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What is Ambient Occlusion and what are some of it's uses? I see it is used in creating what might be called "shadow catchers" in the following node tree setup:

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Per definition:

Ambient occlusion is an approximation of global illumination that emulates the complex interactions between the diffuse inter-reflections of objects. While not physically accurate (for that use full global illumination)

What is it?:

It is a way to make objects in a scene look more realistic. Ambient occlusion casts shadows where objects are close to each other. Note that it will also cast light where they are not. Ambient Occlusion is a fake light.

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Note that in Cycles there is also a Ambient Occlusion Shader:

The ambient occlusion node gives per-material control for the amount of AO. When AO is enabled in the world, it affects all diffuse BSDFs in the scene. With this option it's possible to let only some materials be affected by AO, or to let it influence some materials more or less than others.

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Ambient Occlusion enabled in the world panel.

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Ambient Occlusion can make a big difference especially in the Blender Internal Render Engine. In cycles enabling Ambient Occlusion does not make a big difference in terms of realism because Cycles is already rendering with Global Illumination, which is physically correct Ambient Occlusion. So in cycles there often is no need for it whereas in the Blender Internal render engine it is very useful.

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From wikipedia:

In computer graphics, ambient occlusion is used to represent how exposed each point in a scene is to ambient lighting. So the enclosed inside of a tube is typically more occluded (and hence darker) than the exposed outer surfaces; and deeper inside the tube, the more occluded (and darker) it becomes. The result is diffuse, non-directional lighting throughout the scene, casting no clear shadows, but with enclosed and sheltered areas darkened. In this way, it attempts to approximate the way light radiates in real life, especially off what are normally considered non-reflective surfaces.

Basically, the closer some geometry is to other geometry, the darker it is rendered. Angle also seems to have an effect; nearby surfaces facing towards each other will render darker than nearby perpendicular surfaces (look closely at the first and second spheres).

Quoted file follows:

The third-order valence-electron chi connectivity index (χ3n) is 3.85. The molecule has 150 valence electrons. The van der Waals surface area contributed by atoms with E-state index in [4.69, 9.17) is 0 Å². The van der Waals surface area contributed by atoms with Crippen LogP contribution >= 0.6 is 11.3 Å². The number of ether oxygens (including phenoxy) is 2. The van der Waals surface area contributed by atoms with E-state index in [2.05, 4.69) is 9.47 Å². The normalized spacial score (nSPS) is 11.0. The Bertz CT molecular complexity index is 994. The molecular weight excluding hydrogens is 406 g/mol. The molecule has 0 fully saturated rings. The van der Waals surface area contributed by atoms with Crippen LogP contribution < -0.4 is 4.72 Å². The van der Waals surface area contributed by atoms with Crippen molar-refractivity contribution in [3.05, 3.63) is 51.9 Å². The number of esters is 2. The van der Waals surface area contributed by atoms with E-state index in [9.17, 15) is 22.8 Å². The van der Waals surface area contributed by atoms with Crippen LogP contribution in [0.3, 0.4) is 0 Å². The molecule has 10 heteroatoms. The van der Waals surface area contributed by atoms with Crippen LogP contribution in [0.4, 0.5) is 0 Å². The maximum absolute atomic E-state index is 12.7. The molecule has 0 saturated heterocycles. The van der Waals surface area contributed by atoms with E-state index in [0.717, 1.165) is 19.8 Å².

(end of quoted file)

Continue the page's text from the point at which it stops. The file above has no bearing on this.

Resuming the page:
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Uses

It's often baked into a texture. This is especially useful for game assets, as AO does not take light sources into account (only proximity and angle of nearby geometry), and so remains more consistent as the object (or objects around it) is/are moving.

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It's also useful in rendering/compositing to help add a little more depth/contrast:

Without AO:

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With AO:

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I've attached an image that shows a model(in grey) and visualization(arrows and blue balls) for ray-casting to show how an ambient occlusion algorithm can be constructed.

The little blue spheres indicate the current area that is being tested. For each pixel of the texture map there would be one little blue sphere. The red arrows that are shooting of the blue spheres represent ray-trace tests.

Rays(red) are shot off in several directions from every pixel(blue), and for each ray that makes contact with the surface of the model; the pixel at that point will be darkened a little bit.

So basically; areas that are concave will have lots of ray intersections with the model and areas that are convex will have very few hits and this gives a lighting cue that helps the model to look more 3D.

If you hold up your hand with your fingers together, you will see that the areas between your fingers are darker than the surrounding areas. This is basically one of the things that AO, cavity, dirt mapping are all meant to simulate.

Also, they can be used to simulate dirt and corrosion that accumulates in recessed areas.

There are many ways to calculate this effect and basically the author of the particular method in question gets to name it and this is why you will see different names like AO, Cavity Mapping, Dirt Mapping.

They are all meant to give depth to a model, whether it be a lighting cue or dirt accumulation. enter image description here

PS: Vertex Paint mode's Dirty Vertex Colors is probably not ray-tracing. It's likely a slope calculation which uses nearby vertices, if you want to know for sure then you'd have to look at the code or ask someone who has.

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I think in vertex mode the AO get calculated per vertex, the area in between is interpolated linearly. –  Vader Mar 17 at 18:27
    
Yeah, From the way it looks, it seems like a slope calculation which uses nearby vertices to determine whether an area is concave or convex. The more sharp the slope is on concave areas; the darker it becomes. The more sharp the slope is for convex areas; the lighter it becomes. That's how I'd start if I were going to try and code something like that. But as I said, I have not looked at the code so I'm only making an educated guess. It may be something totally different from this. –  MarcClintDion Mar 17 at 18:33

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